1. While I agree that email should be as visually appealing as possible, the fact remains that a substantial portion of people (about 40%, last time I checked) leave their email programs set to the default of showing images only upon request. Creating an email with only the design in mind is a recipe for failure. I always recommend that you make sure your alt tags are intriguing enough to make people want to see what they’re missing.

  2. I agree with you Scott, but I also agree with you, Jim. Email recipients are somewhat snobbish in their reaction to an email based on its visual appeal (or lack thereof), but it’s also true that image display in the typical preview pane still poses a challenge. Images are either disabled by default (in many cases), or if they’re too heavy, they render the email as ‘spammy’ in the eyes of the ISP so it ends up in your junk mail.

    If only there was a way to go nuts with your email design without having to worry about delivery or display issues!

    And of course, there is, or I wouldn’t be taking the time to comment. The solution is ActiveMail, which displays email content via an iFrame inside your email. As far as the ISP is concerned, there’s nothing more sinister in the email than a regular link to a web page that actually contains all the content. And because the content is essentially a web page, you can put anything you like on it: animations, videos, all manner of groovy images, forms, live feeds, etc.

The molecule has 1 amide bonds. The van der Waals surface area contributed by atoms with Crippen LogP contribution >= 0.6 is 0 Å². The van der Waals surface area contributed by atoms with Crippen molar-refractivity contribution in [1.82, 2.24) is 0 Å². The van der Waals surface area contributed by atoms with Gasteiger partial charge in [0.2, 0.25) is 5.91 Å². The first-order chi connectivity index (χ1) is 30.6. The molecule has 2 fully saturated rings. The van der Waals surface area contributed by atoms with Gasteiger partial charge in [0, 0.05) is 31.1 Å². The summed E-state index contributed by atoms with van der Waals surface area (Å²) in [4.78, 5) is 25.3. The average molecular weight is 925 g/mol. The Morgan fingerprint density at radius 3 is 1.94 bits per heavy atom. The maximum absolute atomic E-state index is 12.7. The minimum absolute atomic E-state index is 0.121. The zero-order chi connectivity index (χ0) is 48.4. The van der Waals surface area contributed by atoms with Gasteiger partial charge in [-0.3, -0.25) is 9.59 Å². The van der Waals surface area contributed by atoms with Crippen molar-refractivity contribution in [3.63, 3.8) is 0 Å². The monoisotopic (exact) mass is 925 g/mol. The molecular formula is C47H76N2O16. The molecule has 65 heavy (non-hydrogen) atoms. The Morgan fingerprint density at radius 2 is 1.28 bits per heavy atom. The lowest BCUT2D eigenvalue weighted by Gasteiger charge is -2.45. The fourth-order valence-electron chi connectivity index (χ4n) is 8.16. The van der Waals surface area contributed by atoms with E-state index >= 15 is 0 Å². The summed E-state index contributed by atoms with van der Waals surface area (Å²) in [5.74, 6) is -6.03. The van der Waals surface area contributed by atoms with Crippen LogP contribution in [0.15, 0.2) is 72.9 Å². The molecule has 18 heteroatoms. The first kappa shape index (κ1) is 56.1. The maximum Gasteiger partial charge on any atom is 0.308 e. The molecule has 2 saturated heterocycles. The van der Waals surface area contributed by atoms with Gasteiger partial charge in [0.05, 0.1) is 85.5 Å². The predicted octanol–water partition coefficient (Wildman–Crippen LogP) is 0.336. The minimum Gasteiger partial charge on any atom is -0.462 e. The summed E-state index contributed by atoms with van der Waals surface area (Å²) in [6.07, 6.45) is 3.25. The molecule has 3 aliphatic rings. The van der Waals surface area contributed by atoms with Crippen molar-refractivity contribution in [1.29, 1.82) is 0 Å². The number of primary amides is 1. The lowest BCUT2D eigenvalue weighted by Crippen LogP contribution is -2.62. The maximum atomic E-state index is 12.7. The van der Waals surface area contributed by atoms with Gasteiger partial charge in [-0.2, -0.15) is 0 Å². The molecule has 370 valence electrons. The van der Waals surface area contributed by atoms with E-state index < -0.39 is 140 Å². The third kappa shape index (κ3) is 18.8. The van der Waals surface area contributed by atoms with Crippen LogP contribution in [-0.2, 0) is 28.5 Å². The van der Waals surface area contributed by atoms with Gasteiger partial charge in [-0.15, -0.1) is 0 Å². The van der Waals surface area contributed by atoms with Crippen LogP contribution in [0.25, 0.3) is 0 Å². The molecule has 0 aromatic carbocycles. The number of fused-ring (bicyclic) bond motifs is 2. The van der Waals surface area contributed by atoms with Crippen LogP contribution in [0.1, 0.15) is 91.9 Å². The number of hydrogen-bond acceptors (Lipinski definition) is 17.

More on ActiveMail (and Scott’s ideas about emotional engagement) here: https://www.activepath.com/email-marketing/inspire-your-email-audience-by-tapping-into-their-emotions/

    So yes, design is king, or at the very least part of the email content royal family.

  3. Thanks for the comments guys. I must confess that this post was intended to be somewhat provocative. However we strongly believe in the power of design. We’ve seen the positive results first-hand.

    That said, I wholeheartedly agree that a design-first approach will not win the inbox war by itself but it can certainly help turn the tide…assuming that the strategy is tight and the offerings are strong and relevant.

    However, it’s important to remember that great design is not necessarily about using imagery it’s largely about layout and flow as well as how actionable the email is, no matter the environment. Specifically, we advocate that strong email design can be created with using a hybrid of images and html; so that the emails looks good with images off but great with images on.

    On a side note, their are a few products (new and old) which are helping email marketers to circumvent image blocking and bringing great design forward no matter the user’s settings. Style Campaign’s Image-to-HTML utility and Email on Acid’s Mozify are the first two that come to mind.

  4. I agree with everyone! Can’t we have the best of both worlds here, offering great, valuable, content in an intriguing, visually appealing and quirky and different way? I definitely agree that emotional engagement and evoking those emotions via campaigns is important in the quick, 3 second world we live in.

  5. Yeah, I get your point, but if the e-mail message you send is too graphic, it might get caught by anti-spam filters. What do you suggest to avoid that?

    1. Don’t get me wrong Jorge; I don’t believe that good design has much to do with heavy graphic usage. In fact, most of the well-designed emails that I’ve run across have almost exclusively been constructed from type and html.

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